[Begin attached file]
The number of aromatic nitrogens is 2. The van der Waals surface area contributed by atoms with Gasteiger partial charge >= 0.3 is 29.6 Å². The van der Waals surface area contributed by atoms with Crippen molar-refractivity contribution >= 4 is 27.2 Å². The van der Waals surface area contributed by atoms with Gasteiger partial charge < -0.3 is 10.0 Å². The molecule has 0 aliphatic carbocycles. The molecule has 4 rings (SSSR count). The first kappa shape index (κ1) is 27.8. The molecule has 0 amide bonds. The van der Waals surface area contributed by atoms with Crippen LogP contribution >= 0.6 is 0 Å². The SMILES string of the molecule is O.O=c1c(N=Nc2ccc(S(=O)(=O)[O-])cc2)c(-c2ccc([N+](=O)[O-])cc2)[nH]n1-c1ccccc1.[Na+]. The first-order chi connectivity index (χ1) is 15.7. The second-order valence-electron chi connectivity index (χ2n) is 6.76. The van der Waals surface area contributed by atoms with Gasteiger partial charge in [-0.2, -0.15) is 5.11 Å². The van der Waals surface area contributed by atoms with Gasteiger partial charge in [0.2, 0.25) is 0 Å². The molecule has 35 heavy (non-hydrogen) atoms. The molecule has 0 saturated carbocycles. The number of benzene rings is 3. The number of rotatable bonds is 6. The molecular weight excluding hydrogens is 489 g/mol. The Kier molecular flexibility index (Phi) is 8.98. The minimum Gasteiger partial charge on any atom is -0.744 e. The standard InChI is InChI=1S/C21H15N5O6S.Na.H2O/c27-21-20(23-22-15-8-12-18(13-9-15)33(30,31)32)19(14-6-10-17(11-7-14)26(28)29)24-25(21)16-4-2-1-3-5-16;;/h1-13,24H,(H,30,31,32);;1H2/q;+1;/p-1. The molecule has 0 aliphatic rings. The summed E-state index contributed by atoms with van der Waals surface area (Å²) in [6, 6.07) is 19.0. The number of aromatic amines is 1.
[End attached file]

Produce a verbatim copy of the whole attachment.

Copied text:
The number of aromatic nitrogens is 2. The van der Waals surface area contributed by atoms with Gasteiger partial charge >= 0.3 is 29.6 Å². The van der Waals surface area contributed by atoms with Crippen molar-refractivity contribution >= 4 is 27.2 Å². The van der Waals surface area contributed by atoms with Gasteiger partial charge < -0.3 is 10.0 Å². The molecule has 0 aliphatic carbocycles. The molecule has 4 rings (SSSR count). The first kappa shape index (κ1) is 27.8. The molecule has 0 amide bonds. The van der Waals surface area contributed by atoms with Crippen LogP contribution >= 0.6 is 0 Å². The SMILES string of the molecule is O.O=c1c(N=Nc2ccc(S(=O)(=O)[O-])cc2)c(-c2ccc([N+](=O)[O-])cc2)[nH]n1-c1ccccc1.[Na+]. The first-order chi connectivity index (χ1) is 15.7. The second-order valence-electron chi connectivity index (χ2n) is 6.76. The van der Waals surface area contributed by atoms with Gasteiger partial charge in [-0.2, -0.15) is 5.11 Å². The van der Waals surface area contributed by atoms with Gasteiger partial charge in [0.2, 0.25) is 0 Å². The molecule has 35 heavy (non-hydrogen) atoms. The molecule has 0 saturated carbocycles. The number of benzene rings is 3. The number of rotatable bonds is 6. The molecular weight excluding hydrogens is 489 g/mol. The Kier molecular flexibility index (Phi) is 8.98. The minimum Gasteiger partial charge on any atom is -0.744 e. The standard InChI is InChI=1S/C21H15N5O6S.Na.H2O/c27-21-20(23-22-15-8-12-18(13-9-15)33(30,31)32)19(14-6-10-17(11-7-14)26(28)29)24-25(21)16-4-2-1-3-5-16;;/h1-13,24H,(H,30,31,32);;1H2/q;+1;/p-1. The molecule has 0 aliphatic rings. The summed E-state index contributed by atoms with van der Waals surface area (Å²) in [6, 6.07) is 19.0. The number of aromatic amines is 1.